Thursday, October 22, 2009
Indigenous Day dam protest
More than 500 people occupied the Sogamoso River bridge on October 12 (“Columbus Day”) to protest construction of a hydroelectric dam on the river. The action was part of a national mobilization called the Minga of Communal and Social Resistance. Minga is an indigenous term for collective action, and it is the indigenous movement that is leading the way in the struggle for social and environmental justice here in Colombia.
The Sogamoso River is beautiful as it flows through a narrow canyon near the bridge. Sadly, heavy machinery is now scraping away at the side of the mountain in preparation to build a 600 foot-high dam which will flood 17,000 acres of land.
The blockage of the river will destroy the livelihood of approximately 200 people that provide for their families by fishing in the area directly below the dam site. The Sogamoso feeds into a vast network of swamps and wetlands that will also be affected by the dam – impacting the lives of many more fishers and their families.
Nearly 20 buses brought people from the cities of Barrancabermeja and Bucaramanga to the Sogamoso River on October 12. The people divided into five groups with each group discussing one of the five main issues of the Minga. Each group built a cooking fire and began preparing a large cauldron of stew for lunch. Community was created as people joined together in cooking and conversation around the fires.
“Land and Territory” was one of the issues of the Minga. Strong opposition was expressed to the recent military accord signed by the Colombia government and the administration of Nobel Peace Prize recipient, Barack Obama. The accord enables the U.S. military to use seven bases in Colombia as part of the “war on drugs and terrorism.” The concern is that this will escalate the war in Colombia and that the bases could also be used to intervene in the neighboring countries of Venezuela and Ecuador.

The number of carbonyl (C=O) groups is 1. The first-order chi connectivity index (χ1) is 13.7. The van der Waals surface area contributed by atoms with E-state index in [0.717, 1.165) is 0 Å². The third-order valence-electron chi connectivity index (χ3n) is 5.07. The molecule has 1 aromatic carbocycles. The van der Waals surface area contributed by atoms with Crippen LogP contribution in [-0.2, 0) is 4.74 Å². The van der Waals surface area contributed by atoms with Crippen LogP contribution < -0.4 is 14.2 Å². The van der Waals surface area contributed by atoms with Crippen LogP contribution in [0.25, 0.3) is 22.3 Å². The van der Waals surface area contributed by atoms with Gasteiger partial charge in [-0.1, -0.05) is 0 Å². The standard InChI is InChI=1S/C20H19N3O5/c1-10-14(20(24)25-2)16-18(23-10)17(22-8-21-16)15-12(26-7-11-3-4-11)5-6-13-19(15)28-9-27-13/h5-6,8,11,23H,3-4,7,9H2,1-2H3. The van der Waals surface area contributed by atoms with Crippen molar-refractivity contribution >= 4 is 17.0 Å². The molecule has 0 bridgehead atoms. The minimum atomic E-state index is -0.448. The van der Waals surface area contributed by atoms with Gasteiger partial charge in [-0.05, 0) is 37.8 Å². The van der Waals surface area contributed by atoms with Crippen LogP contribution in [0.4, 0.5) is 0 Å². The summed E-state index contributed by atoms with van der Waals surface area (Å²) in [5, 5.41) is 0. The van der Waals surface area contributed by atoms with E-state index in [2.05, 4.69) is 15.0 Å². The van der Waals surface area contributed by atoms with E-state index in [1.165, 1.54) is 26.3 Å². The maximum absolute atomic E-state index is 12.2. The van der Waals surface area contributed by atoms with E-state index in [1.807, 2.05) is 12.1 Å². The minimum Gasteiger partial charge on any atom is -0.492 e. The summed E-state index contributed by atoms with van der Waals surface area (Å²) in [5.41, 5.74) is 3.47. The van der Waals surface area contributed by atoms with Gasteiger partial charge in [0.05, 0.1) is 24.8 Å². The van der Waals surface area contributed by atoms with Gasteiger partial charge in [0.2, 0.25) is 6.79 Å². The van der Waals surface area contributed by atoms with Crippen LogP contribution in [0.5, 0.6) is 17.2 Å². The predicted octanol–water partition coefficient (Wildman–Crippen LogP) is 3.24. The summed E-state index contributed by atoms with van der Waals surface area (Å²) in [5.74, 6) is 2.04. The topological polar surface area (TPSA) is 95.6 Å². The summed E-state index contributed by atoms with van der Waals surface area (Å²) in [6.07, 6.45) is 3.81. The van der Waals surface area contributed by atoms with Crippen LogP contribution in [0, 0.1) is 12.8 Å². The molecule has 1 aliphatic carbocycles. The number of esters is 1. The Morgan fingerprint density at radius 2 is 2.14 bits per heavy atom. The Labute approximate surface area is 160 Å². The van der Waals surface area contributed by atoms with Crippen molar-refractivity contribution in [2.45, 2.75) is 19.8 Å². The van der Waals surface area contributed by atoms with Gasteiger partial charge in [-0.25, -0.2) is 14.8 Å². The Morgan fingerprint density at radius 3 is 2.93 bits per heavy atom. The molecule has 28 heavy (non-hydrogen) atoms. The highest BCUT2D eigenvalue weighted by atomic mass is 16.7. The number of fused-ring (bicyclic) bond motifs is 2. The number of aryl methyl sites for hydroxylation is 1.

“Economic System” was another of the issues of the Minga, and strong opposition was also expressed to the “free trade” agreement between the U.S. and Colombia that was negotiated by the Bush administration. The agreement would be particularly harmful to small farmers in Colombia who can’t compete with subsidized industrial agriculture from the U.S.
When Barack Obama was campaigning, he declared his opposition to the agreement due to the repression of union activists in Colombia and his stance generated a lot of press coverage here. However, in April he spoke about promoting Congressional approval of the agreement. Obama’s Commerce Secretary, Gary Locke, and Trade Representative, Ron Kirk, are both strong proponents of corporate free trade.
After lunch was shared alongside the Sogamoso River, the people then occupied the bridge to protest construction of the dam. The bridge lies along the Barrancabermeja-Bucaramanga highway and traffic was shut down for more than an hour.
Honorio Llorente, president of the Sogamoso Bridge community council, participated actively in the Minga. His opposition to the dam apparently angered some powerful forces in the region. Five days later, on October 17, Honorio was shot and killed.
In love and solidarity,
Photos of the protest at the Sogamoso River bridge and the view of the river from the bridge: